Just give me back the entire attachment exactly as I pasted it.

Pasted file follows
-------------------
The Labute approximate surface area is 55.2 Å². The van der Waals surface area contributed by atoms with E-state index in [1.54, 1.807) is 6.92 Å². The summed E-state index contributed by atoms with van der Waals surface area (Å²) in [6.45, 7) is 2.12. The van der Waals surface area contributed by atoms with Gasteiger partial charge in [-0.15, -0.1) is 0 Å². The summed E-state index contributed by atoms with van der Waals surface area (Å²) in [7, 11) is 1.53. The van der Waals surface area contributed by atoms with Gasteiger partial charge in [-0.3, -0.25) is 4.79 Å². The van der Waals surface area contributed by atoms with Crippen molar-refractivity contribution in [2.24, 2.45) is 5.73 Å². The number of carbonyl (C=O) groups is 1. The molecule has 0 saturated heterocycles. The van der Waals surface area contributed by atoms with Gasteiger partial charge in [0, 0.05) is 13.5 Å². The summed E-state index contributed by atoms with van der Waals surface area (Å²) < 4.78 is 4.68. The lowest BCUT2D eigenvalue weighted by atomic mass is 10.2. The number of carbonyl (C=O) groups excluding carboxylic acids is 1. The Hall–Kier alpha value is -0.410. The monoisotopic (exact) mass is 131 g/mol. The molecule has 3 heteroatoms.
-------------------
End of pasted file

The Labute approximate surface area is 55.2 Å². The van der Waals surface area contributed by atoms with E-state index in [1.54, 1.807) is 6.92 Å². The summed E-state index contributed by atoms with van der Waals surface area (Å²) in [6.45, 7) is 2.12. The van der Waals surface area contributed by atoms with Gasteiger partial charge in [-0.15, -0.1) is 0 Å². The summed E-state index contributed by atoms with van der Waals surface area (Å²) in [7, 11) is 1.53. The van der Waals surface area contributed by atoms with Gasteiger partial charge in [-0.3, -0.25) is 4.79 Å². The van der Waals surface area contributed by atoms with Crippen molar-refractivity contribution in [2.24, 2.45) is 5.73 Å². The number of carbonyl (C=O) groups is 1. The molecule has 0 saturated heterocycles. The van der Waals surface area contributed by atoms with Gasteiger partial charge in [0, 0.05) is 13.5 Å². The summed E-state index contributed by atoms with van der Waals surface area (Å²) < 4.78 is 4.68. The lowest BCUT2D eigenvalue weighted by atomic mass is 10.2. The number of carbonyl (C=O) groups excluding carboxylic acids is 1. The Hall–Kier alpha value is -0.410. The monoisotopic (exact) mass is 131 g/mol. The molecule has 3 heteroatoms.